Marginally offsetting October's weak results, September's ADP report saw an upward revision, now indicating that the economy added 753,000 jobs last month, up from a gain of 749,000 jobs previously reported. August's reading was also revised higher to indicate a gain of 482,000 jobs versus a gain of 481,000 previously reported.
The headline reading can be further broken down into a "goods-producing" sector and a "service-providing" sector. The goods-producing sector added 17,000 jobs last month while the service-providing sector added 348,000 jobs.
Within the goods-producing sector, there were 7,000 jobs added in Manufacturing, 7,000 jobs added in Construction, and 3,000 jobs added in Natural Resources & Mining.
In the service-providing sector, we saw job gains led by Leisure & Hospitality (+125,000); Education & Health (+79,000); Professional & Business (+60,000); Trade, Transportation & Utilities (+53,000); Other Services (+23,000); and Financial Activities (+6,000). The Information sector so no change in October.
By business size, small businesses (1 to 49 employees) added 114,000 jobs, while midsize businesses (50 to 499 employees) added 135,000 workers, and large businesses (500+ employees) added back 116,000 jobs in October.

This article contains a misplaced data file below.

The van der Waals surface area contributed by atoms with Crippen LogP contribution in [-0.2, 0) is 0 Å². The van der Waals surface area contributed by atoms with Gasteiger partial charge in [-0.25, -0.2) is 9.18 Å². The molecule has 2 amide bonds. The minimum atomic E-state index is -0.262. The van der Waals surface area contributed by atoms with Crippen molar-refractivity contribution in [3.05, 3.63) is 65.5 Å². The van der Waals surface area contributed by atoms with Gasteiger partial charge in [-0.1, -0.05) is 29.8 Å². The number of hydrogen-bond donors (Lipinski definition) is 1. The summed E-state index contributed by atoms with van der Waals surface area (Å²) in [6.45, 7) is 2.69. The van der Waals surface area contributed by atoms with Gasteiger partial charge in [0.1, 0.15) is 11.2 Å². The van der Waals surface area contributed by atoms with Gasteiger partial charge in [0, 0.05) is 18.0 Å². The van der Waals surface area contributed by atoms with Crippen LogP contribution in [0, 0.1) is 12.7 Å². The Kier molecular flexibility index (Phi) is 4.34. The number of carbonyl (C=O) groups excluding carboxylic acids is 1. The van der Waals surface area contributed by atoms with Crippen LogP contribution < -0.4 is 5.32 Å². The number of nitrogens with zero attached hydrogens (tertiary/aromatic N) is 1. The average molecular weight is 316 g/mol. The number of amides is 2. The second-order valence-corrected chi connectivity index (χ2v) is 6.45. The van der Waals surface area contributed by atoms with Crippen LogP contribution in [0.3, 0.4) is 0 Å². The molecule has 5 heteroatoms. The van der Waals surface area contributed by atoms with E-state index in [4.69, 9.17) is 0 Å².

Commenting on the results, Ahu Yildirmaz, vice president and co-head of the ADP Research Institute, stated: "The labor market continues to add jobs, yet at a slower pace. Although the pace is slower, we've seen employment gains across all industries and sizes."
Remember, this report comes ahead of the Labor Department's release of nonfarm payroll numbers this Thursday at 8:30 a.m. ET, where we will be looking for a gain of 600,000 jobs. While the two reports are based on slightly different sources (ADP does not include government jobs, for example), the two readings do have a general tendency to illustrate the same trend as we can see in the chart below.
Bottom line, this was not a great report, however, while it came in well below expectations, the economy is still heading in the right direction and adding back jobs, albeit at a slower pace that we had hoped for. That said, while the election remains front and center, the path of the recovery will ultimately be determined by our ability to combat the coronavirus and as a result, though it isn't getting the headline coverage it normally does today given the election, it remains a key area of focus and will become the story once more when the election results are finalized.